The possible solution to the erosion problem is Sloping Agricultural Land Technology (SALT 1), where two hedgerows of nitrogen-fixing plants are planted together following the upland’s contour lines. “The idea is to stop the topsoil from eroding,” Adang says. Uplands under cultivation in the country have lost about two-thirds of their valuable topsoil, the primary resource in agriculture.
The technology is very simple. The hedgerows are planted in very dense double rows to serve as erosion barriers. When the hedgerows – a combination of various nitrogen-fixing tree species and shrubs like ipil-ipil, kakawate, flemingia, and rensonii – attain the height of two meters, they are cut back to about 40 centimeters, and the cutting is placed in the 3- to 5-meter alleys where crops are growing.
SALT is considered a diversified farming system. Aside from the hedgerows, rows of perennial crops such as coffee, bananas, and citrus are grown in areas occupied by corn. The annual crops are rotated: corn is followed by soybeans or peanuts and then followed again by corn. “In this way, a farmer has something to harvest every month throughout the year,” Adang states.
The success of SALT has ushered to the birth of three more variants, each one addressing a certain niche for the upland farmers.
As malnutrition is a big problem, the MBRLC developed Simple Agro-Livestock Technology (SALT 2). Livestock particularly refers to goats, whose milk and meat can be the farm’s source of protein. Twelve dairy does, and one buck is raised in a one-half hectare. The goat house is located at the center. The lower portion is planted to various leguminous crops and napier grass, which are the source of forage for goats. The upper portion is allotted to agricultural crops.
“As we are raising dairy goats, we practice zero grazing,” Adang says. The leguminous crops are cut and given to goats. The goat manure is used as fertilizer for forages and agricultural crops. “The sources of income for the farmer are milk, goats, and some from his crops,” he says.
The Philippines is fast losing its forest cover. To save the lingering forests, the MBRLC tries to integrate more trees in its SALT systems. In fact, the remaining two systems have more trees in them: Sustainable Agroforest Land Technology (SALT 3) and Small Agrofruit Livelihood Technology (SALT 4).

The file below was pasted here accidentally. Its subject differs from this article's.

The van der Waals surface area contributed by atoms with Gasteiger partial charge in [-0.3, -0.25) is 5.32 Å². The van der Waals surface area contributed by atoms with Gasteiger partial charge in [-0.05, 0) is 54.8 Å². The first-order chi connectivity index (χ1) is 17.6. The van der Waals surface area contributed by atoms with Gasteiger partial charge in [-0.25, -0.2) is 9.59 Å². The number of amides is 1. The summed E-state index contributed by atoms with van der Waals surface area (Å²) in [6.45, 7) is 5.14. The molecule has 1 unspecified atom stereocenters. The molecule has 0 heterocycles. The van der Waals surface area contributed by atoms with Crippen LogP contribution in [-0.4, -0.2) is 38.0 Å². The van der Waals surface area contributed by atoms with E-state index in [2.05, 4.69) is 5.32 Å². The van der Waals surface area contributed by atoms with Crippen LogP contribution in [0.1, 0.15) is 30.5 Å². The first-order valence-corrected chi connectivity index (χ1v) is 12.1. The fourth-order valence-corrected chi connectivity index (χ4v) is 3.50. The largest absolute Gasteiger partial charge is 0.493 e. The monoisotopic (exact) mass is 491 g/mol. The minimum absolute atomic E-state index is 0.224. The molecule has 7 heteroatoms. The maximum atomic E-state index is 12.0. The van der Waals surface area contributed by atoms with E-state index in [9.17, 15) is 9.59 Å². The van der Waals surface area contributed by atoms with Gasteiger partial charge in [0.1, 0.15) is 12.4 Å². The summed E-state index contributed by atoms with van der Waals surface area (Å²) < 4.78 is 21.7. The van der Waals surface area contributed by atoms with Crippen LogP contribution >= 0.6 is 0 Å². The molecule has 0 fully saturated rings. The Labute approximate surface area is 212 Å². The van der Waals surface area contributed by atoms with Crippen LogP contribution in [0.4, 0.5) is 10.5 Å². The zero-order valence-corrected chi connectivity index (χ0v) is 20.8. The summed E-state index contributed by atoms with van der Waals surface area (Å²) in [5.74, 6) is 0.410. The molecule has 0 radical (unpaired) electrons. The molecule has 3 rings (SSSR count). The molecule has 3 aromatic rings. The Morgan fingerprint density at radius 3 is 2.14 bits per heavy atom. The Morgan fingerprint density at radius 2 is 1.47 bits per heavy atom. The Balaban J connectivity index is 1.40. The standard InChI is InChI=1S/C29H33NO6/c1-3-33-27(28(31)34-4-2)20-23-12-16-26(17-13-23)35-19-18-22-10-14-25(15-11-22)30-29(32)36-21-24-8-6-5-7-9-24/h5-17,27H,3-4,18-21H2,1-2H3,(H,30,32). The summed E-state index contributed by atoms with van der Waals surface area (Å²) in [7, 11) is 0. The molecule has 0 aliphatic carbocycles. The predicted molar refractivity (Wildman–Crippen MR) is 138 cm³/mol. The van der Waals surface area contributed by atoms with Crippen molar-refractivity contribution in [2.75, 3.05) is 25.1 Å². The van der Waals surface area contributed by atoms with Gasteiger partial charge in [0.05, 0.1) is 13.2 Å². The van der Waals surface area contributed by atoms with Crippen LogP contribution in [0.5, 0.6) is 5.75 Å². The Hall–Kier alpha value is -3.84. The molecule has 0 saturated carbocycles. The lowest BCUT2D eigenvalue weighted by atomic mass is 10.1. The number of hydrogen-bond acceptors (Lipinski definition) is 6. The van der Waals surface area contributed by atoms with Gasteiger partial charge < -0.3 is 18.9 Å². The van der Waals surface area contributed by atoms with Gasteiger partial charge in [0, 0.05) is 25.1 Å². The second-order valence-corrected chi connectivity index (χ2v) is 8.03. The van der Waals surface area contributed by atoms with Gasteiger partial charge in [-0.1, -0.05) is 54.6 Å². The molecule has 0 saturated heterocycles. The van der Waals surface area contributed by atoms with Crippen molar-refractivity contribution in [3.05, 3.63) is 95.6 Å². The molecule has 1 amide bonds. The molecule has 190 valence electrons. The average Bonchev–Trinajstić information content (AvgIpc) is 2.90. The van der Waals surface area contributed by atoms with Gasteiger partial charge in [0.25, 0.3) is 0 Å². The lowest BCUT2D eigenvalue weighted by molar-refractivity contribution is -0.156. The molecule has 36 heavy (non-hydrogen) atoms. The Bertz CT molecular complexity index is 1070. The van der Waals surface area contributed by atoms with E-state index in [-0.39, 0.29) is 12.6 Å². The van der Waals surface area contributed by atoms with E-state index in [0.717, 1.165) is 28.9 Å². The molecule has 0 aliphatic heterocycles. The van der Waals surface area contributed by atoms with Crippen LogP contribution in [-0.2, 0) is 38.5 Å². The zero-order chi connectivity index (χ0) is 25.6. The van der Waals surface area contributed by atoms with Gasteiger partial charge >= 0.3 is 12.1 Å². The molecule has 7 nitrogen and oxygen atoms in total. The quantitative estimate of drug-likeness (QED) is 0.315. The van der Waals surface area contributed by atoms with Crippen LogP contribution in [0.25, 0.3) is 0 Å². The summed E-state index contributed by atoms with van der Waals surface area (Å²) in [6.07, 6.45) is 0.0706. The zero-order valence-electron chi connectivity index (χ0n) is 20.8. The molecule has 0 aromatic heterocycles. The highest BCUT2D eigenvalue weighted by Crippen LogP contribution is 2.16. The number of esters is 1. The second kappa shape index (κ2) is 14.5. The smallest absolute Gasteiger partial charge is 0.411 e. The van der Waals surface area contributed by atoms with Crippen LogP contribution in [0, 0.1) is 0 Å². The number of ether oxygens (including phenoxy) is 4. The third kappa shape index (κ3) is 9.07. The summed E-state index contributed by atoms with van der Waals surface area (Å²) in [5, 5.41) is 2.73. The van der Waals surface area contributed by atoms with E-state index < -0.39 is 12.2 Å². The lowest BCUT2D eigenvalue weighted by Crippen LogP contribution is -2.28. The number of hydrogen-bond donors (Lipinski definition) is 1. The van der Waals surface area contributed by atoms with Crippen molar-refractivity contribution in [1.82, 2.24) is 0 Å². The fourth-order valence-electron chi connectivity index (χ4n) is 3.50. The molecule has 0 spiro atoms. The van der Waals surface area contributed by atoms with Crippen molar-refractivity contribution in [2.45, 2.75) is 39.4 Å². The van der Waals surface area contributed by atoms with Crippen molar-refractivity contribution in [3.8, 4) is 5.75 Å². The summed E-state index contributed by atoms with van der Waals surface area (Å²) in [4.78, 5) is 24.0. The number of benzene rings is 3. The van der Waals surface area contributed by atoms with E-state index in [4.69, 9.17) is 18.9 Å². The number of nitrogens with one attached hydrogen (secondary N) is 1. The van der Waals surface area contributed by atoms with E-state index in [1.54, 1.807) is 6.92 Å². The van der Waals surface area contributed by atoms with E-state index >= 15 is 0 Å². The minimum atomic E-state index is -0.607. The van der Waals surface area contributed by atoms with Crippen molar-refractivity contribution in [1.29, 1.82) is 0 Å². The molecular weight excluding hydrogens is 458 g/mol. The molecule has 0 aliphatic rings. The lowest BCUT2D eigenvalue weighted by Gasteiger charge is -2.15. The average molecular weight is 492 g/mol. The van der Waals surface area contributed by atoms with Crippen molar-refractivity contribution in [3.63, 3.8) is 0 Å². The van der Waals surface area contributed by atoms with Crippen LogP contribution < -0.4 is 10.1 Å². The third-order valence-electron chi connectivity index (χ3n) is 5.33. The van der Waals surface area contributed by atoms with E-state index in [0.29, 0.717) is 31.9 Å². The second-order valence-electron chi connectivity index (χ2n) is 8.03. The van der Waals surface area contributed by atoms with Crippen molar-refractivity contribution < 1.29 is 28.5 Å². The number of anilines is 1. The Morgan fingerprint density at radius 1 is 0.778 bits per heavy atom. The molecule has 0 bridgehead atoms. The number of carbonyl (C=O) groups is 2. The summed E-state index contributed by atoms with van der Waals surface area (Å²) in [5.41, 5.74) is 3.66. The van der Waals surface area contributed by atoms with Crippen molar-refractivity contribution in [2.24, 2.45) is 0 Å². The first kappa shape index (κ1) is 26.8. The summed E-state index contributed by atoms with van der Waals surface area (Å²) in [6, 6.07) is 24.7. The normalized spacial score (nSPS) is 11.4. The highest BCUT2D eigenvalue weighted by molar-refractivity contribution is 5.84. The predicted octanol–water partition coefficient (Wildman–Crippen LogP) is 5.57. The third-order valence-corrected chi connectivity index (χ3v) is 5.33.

The two-hectare SALT 3 is small-scale reforestation; one hectare is planted to agricultural crops while the other hectare is allotted to trees like mahogany, narra, raintree, and ipil-ipil. The forest component is located at the upper portion to douse the impact of the raindrops.
To further curb the rushing water from the upper portion, bamboo is planted in the middle of the two components as a boundary crop. In the lower portion, the original SALT scheme is still followed.
Since Mindanao is touted to be the fruit basket of the country, MBRLC developed the one-half hectare SALT 4. The area is planted to various fruit trees like durian, mangosteen, lanzones, marang, and guava. While the fruits are still young, the area is planted to annual crops (banana and pineapple) and vegetables (string beans, peanuts, cucumber).
For the lowlands, the center has developed a gardening system called Food Always In The Home (FAITH), providing all-year-round vegetables for a family with six members. “A refrigerator in the farm is what we call it,” Adang says.
In a sense, it is. You can pick fresh tomatoes, eggplants, ampalaya, alugbati, winged beans, malunggay, and okra. You can even harvest fruits like pineapple and papaya, which are planted along the garden’s boundary as fences.
The 100-square meter garden can provide 300 grams of fresh vegetables daily. The garden’s central feature is a series of raised garden beds into which bamboo baskets and trench composts are set about one foot in depth. These are filled with little manure and some decomposed garbage and packed with leaves of grasses and leguminous plants like kakawate, flemingia, rensonii, and ipil-ipil.